On Tuesday, Mayor London Breed announced that the city of San Francisco would be halting all indoor dining, just six weeks after allowing it at 25% capacity. The announcement comes barely two weeks after an official "pause" on reopening efforts spurred by a slight uptick in COVID-19 cases, and just over three weeks after Breed had suggested the city might loosen restrictions by Election Day and allow 50% capacity inside restaurants.
"People have gotten complacent," Breed said, blaming more lax behavior among San Franciscans for a spike in daily new cases. According to city data, new cases went from being 3.7 per day per 100,000 residents, to being 9 per 100,000 residents as of this week.
"Two weeks ago we knew we were possibly headed in this direction," Breed said, referring to the early announcement about the "pause." "Sadly what we're seeing now today has put us in a situation... where we have had to make another hard choice."
The change in indoor dining takes effect at midnight on Friday. See the full city press release here.
The Golden Gate Restaurant Association issued an immediate statement in reaction to the news, saying, "We are very disappointed San Francisco has announced closing indoor dining effective Saturday morning, November 14th. Although our foremost concern remains with the health and well-being of our community, we do anticipate immediate negative effects; including more restaurant closures, both short-term and permanent, significant job losses, and numerous employees losing health insurance coverage."
"As of right now there are no new criteria for when we can expect to have indoor dining allowed again, but we are concerned that it will not be for a few months," the association added. "We are working with the city to get financial relief in the form of fee or tax relief."
The city has not suggested, via contact-tracing data, that indoor dining has been connected directly with a surge or any outbreaks in cases, so this move will no doubt bring controversy and pushback from the industry. Also today, Breed and Public Health Director Dr. Grant Colfax announced that gyms and movie theaters could remain open indoors, just at reduced capacity from before — 25% or 50 people, whichever is fewer.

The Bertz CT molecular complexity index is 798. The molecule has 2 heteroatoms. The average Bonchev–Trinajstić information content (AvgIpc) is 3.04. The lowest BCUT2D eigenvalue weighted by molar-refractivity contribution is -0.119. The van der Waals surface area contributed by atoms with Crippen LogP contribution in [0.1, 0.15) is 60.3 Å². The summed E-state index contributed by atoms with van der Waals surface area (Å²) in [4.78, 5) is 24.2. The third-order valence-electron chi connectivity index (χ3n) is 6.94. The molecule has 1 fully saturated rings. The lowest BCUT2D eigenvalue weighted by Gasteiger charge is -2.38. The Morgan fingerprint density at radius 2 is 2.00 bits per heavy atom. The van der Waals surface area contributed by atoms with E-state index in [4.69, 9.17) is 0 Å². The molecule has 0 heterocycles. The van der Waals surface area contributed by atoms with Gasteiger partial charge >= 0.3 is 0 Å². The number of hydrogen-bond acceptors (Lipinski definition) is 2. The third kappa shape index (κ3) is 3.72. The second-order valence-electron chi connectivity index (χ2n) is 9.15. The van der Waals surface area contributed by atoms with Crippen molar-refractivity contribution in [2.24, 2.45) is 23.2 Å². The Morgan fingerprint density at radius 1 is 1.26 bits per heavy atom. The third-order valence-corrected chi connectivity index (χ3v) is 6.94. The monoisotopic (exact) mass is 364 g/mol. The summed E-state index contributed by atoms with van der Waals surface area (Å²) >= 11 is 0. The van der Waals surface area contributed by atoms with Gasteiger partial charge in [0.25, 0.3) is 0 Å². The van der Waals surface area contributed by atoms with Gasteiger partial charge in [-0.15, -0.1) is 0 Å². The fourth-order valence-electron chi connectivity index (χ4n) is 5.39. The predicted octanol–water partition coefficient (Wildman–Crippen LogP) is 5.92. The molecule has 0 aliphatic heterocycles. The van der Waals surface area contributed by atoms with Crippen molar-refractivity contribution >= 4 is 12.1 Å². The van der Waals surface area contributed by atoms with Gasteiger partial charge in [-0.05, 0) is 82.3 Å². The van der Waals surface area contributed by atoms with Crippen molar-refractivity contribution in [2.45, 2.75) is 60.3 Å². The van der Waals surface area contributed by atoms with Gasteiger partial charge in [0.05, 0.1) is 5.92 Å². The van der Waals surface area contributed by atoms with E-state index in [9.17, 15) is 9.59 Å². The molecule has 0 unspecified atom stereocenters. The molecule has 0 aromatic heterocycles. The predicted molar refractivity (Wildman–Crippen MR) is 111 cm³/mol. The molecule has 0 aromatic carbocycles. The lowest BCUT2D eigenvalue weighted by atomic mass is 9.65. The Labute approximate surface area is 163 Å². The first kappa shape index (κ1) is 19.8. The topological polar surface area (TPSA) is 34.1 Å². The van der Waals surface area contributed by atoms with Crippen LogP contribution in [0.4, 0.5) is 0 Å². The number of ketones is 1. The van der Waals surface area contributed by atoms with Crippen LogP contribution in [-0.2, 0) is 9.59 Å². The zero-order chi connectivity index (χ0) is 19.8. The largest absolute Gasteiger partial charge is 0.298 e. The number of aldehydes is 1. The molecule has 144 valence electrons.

"We have to act now to turn the tide on this surge," Colfax said during the press conference, noting that the acceleration in cases appears to be more rapid than it was ahead of the July/August surge, which came also with a spike in hospitalizations across the city.
Colfax shared the chart below illustrating how daily new cases have risen in recent weeks since a low in early October.
"I know this is not the news our residents and businesses wanted to hear," Breed said, "but as I’ve said all along, we’re making decisions based on the data we’re seeing on the ground. Right now, our public health officials are telling us we need to take these steps to get the virus under control and save lives — so that’s what we’re doing."
Speaking to the Chronicle after the announcement, Samir Mogannam, owner of the growing mini-chain Beit Rima with locations in the Castro and Cole Valley, says the timing of the change is going to frustrate a lot of restaurant owners.
"The weather is getting colder and people right now are going to be looking to come inside,” he said. “It’s going to hurt a lot not being able to do that because right now, every little bit that you can bring in counts."
As SFist notes, Contra Costa and Santa Cruz counties both moved backwards in the state's four-tier grading system on Tuesday, going from "Orange" back to "Red" status, which comes with further restrictions on business activities and schools. Santa Clara County, while not yet announcing new restrictions, hinted that a rollback may be coming at a press conference Monday — following a weekend that saw a dramatic jump in new cases not tied to any particular event or activity.
San Francisco officials also announced today that there would be no further reopenings of high schools for in-person classes for the time being.